<email@example.com> wrote ...
> Many new network adapters on VISTA fail to support
> NDISReadNetworkAddress function.
> This is the function that allows software configurable MAC Address.
> Although the network adapters received "Certified for Windows VISTA"
> logo, they fail to support this function.
The function call NDISReadNetworkAddress() is supported and works, on Vista
and XP and in NDIS 6.0 and 5.1. However, there's no guarantee calling this
function will actually change the MAC address which a hardware device uses
to send frames. As the MSDN doc describes:
Note that NDIS does not validate the value at NetworkAddress. NDIS does
not guarantee that this value is a valid address, that the value has the
proper length, or even that the value is a network address. The caller of
NdisReadNetworkAddress must therefore not make any assumptions about this
value and must itself validate the value. If the caller determines that the
value is out of bounds, it should not use the value; instead, it should use
the permanent medium access control (MAC) address or a default address.
For the NDISReadNetworkAddress() call to install a Locally Adminstered
Address, there are 2 prerequisites:
- the hardware device must suport the use of locally adminstered addresses;
- the driver installation must create a Windows registry value at the
Locally administered addresses ("LAA") are a common feature in network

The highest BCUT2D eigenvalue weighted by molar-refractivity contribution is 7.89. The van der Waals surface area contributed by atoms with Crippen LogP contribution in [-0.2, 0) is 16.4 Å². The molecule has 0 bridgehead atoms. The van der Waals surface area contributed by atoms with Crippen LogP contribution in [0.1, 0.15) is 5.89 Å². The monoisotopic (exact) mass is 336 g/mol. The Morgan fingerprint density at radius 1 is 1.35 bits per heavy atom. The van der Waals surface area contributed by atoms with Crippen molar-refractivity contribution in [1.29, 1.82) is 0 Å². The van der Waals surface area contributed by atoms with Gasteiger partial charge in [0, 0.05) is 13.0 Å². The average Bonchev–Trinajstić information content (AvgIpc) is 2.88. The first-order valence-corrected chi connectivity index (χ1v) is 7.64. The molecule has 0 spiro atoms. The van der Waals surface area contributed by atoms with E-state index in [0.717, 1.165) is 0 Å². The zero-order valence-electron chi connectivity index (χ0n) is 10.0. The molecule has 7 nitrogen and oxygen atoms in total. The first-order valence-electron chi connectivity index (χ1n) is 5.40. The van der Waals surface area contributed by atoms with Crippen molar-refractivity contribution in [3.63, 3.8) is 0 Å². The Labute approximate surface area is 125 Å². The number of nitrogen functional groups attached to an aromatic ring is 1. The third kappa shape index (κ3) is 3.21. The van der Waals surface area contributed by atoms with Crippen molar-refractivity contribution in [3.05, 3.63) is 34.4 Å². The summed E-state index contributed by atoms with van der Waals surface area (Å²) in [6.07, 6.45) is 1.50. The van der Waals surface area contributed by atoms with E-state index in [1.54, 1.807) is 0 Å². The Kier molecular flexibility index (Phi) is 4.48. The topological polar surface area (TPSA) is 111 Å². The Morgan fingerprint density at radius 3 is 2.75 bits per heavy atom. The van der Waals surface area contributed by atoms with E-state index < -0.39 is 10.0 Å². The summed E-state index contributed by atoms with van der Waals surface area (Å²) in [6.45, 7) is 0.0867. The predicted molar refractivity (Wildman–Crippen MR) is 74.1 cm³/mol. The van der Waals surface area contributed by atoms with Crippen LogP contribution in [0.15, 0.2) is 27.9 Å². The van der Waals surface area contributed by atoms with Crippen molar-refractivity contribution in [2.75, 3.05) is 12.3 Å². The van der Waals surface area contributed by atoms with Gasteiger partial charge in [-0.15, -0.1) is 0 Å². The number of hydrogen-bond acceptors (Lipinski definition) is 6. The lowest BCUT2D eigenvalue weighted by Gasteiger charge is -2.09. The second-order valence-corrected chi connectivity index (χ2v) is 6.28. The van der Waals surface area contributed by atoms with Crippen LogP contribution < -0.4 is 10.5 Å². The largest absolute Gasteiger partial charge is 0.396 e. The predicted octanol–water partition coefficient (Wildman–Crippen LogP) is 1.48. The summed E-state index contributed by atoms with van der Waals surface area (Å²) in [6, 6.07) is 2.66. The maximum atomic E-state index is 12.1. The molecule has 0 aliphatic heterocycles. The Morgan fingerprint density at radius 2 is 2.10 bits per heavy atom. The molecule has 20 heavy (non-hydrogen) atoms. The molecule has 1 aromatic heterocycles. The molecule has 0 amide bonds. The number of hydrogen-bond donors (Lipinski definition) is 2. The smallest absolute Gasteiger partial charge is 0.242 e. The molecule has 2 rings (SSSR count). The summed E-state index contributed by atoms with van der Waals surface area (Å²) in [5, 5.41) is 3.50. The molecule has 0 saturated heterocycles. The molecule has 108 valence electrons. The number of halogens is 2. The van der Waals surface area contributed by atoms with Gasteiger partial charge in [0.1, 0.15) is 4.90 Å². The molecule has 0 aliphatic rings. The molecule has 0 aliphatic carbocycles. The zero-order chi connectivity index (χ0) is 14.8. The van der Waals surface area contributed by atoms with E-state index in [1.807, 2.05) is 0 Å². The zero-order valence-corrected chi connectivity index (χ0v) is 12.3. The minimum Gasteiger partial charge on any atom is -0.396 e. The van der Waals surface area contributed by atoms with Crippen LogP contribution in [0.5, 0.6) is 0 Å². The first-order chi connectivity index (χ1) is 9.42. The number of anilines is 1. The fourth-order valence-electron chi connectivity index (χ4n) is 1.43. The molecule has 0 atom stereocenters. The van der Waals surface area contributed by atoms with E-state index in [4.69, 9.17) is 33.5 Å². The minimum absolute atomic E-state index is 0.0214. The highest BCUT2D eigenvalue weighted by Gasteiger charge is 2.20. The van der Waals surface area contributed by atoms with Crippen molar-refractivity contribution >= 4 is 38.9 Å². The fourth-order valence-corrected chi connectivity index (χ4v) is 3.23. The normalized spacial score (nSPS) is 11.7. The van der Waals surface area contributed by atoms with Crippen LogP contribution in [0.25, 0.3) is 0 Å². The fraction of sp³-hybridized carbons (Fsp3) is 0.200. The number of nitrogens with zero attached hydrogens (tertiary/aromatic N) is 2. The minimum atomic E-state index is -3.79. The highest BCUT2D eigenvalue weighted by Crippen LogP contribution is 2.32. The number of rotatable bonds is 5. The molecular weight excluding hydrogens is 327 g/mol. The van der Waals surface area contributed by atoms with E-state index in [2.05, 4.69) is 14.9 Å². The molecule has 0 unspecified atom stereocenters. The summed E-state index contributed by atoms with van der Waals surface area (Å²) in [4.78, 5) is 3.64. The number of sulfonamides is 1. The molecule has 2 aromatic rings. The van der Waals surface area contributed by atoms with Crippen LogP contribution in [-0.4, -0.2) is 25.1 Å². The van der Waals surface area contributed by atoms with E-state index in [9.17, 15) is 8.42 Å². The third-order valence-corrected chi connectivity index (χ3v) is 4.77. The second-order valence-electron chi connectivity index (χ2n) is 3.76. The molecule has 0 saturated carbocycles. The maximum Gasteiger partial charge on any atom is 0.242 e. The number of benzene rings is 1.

adapters; but they are not generally required by the IEEE 802 Standards
(they are required for 802.5 devices; ie, Token Ring cards; elsewhere,
If a vendor does not implement an LAA facility in their network adapter
hardware, then there is no way to install or spoof a MAC address, you must
use the OUI address (the "burnt-in address"). It would be extremely
difficult for any operating system to override this (at least, while
conforming to IEEE standards; a malicious attack may be able to fudge
For more background information about the IEEE 802 Standards, see here:
> your input if you develop network adapter drivers. Is
> NDISReadNetworkAddress function one of Microsoft requirements for the
> network adapter to get "Certified for Windows VISTA" logo?
The requirements for Windows Logo certification are well-documented by
Microsoft. You can find details at Microsoft's device driver website
Windows Logo Program: Overview
Certified for Vista Requirements
LAAs were originally designed to accomodate specific addressing schemes in
closed, corporate networks - nainly for legacy Xerox and IBM equipment. Now
that most devices participate in standard LANs and the wide-open Internet,
there's less need for LAAs; and some folks argue that LAAs can be a vector
for malicious attacks eg spoofing. So LAAs are somewhat deprecated.
Hope it helps (and, apologies to other readers for the massive
(member, IEEE Standards Association)
amclar at optusnet dot com dot au